Bruno Andreas Liljefors (1860-1939) was a Swedish artist, the most important and probably the most influential wildlife painter of the late nineteenth and early twentieth century. He also drew some sequential picture stories, making him one of the early Swedish comic creators.
Liljefors is held in high esteem by painters of wildlife and is acknowledged as an influence, for example, by American wildlife artist Bob Kuhn. All his life Liljefors was a hunter, and he often painted predator-prey action, the hunts engaged between fox and hare, sea eagle and eider, and goshawk and black grouse serving as prime examples. However, he never exaggerated the ferocity of the predator or the pathos of the prey, and his pictures are devoid of sentimentality.
The influence of the Impressionists can be seen in his attention to the effects of environment and light, and later that of Art Nouveau in his Mallards, Evening of 1901, in which the pattern of the low sunlight on the water looks like leopardskin, hence the Swedish nickname Panterfällen. Bruno was fascinated by the patterns to be found in nature, and he often made art out of the camouflage patterns of animals and birds. He particularly loved painting capercaillies against woodland, and his most successful painting of this subject is the largescale Capercaillie Lek, 1888, in which he captures the atmosphere of the forest at dawn. He was also influenced by Japanese art, for example in his Goldfinches of the late 1880s.
During the last years of the nineteenth century, a brooding element entered his work, perhaps the result of turmoil in his private life, as he left his wife, Anna, and took up with her younger sister, Signe, and was often short of money. This darker quality in his paintings gradually began to attract interest and he had paintings exhibited at the Paris Salon.
He amassed a collection of animals to act as his living models. Ernst Malmberg recalled:
The animals seemed to have an instinctive trust and actual attraction to him...There in his animal enclosure, we saw his inevitable power over its many residents??foxes, badgers, hares, squirrels, weasels, an eagle, eagle owl, hawk, capercaillie and black game.
The greatness of Liljefors lay in his ability to show animals in their environment. Sometimes he achieved this through hunting and observation of the living animal, and sometimes he used dead animals: for example his Hawk and Black Game, painted in the winter of 1883-4, was based on dead specimens, but he also used his memory of the flocks of black grouse in the meadows around a cottage he once lived in at Ehrentuna, near Uppsala. He wrote:
The hawk model??a young one??I killed myself. Everything was painted out of doors as was usually done in those days. It was a great deal of work trying to position the dead hawk and the grouse among the bushes that I bent in such a way as to make it seem lively, although the whole thing was in actuality a still life.
Related Paintings of bruno liljefors :. | Fox in Winter Landscape | ravugar | gasflock | Trutar vid strandkanten | havet efter solnedgang |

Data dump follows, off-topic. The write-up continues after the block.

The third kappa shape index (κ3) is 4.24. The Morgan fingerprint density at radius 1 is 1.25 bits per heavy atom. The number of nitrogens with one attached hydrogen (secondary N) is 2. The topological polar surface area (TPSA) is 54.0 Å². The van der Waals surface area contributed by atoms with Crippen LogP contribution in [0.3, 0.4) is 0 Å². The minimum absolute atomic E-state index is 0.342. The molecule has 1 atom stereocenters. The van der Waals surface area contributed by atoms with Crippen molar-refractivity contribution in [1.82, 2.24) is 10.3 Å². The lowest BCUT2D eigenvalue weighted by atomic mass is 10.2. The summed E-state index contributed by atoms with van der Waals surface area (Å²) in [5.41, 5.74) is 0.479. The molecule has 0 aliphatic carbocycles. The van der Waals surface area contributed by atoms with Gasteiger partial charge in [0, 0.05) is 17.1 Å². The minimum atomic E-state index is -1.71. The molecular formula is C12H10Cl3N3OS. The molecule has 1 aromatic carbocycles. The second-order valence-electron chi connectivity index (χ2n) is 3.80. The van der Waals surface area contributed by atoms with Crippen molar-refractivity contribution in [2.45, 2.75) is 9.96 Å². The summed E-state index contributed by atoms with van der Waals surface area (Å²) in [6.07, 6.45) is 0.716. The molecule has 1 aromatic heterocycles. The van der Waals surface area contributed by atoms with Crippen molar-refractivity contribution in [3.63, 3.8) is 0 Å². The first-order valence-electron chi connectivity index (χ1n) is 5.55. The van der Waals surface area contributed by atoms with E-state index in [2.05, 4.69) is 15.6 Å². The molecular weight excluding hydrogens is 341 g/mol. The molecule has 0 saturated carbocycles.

Related Artists:GUARIENTO d Arpo
Italian painter (active 1338-1368 in Padua)Walter Langley.RI
Jan Vermeer van Utrecht
(bapt. 16 February 1630, Schipluiden - c. 1696, Vreeswijk), was a Dutch Golden Age painter. Though he was born near Delft, there is no known relation between this painter and Johannes Vermeer.
His father died when he was 10 and he was raised by his step-grandfather in Rotterdam. According to Houbraken he travelled to Italy with Lieve Verschuier and became friends with Willem Drost and Johann Carl Loth.
He returned North in 1662, where he became member of the Utrecht Guild of St. Luke in 1663 and became deacon of the guild 1664-1666.Houbraken tells a curious story about Vermeer van Utrecht in his biography of Jan Davidsz de Heem. In this story, on his return from Italy, Vermeer marries a widow who owns a white lead factory. He is wealthy and has a carefree life until his wife dies and then his factory is burned by French soldiers. He manages to save a garland painting by De Heem that he once paid 2000 guilders for. This was an enormous sum of money, but Houbraken mentions that his grandfather had been a wealthy man, and until his factory was destroyed, Vermeer van Utrecht had been painting for pleasure, rather than professionally. The amount is meant as an indication of the fame and esteem of De Heem, rather than the wealth of Vermeer van Utrecht. Vermeer van Utrecht then applies to his benefactor, Frederick Nassau de Zuylestein, to give him a government post in return for this painting, which he offers to paint with the likeness of the young prince Willem III in the middle of the garland. The lord of Zuylestein was the governor of the young prince from 1659 to 1666, so this deal must have been done sometime between 1662 (Vermeer van Utrecht's return from Italy), and 1672 (the death of the lord of Zuylestein). Apparently, the deal is done, and several years pass, in which Vermeer van Utrecht did become an appointed member of the Utrecht regency (Vroedschap), but where he felt like a fifth wheel. In 1672 the Utrecht council takes pity on him, and gave him the post of Toll-collector and controller of the river lock at Vreeswijk, where he later remarried.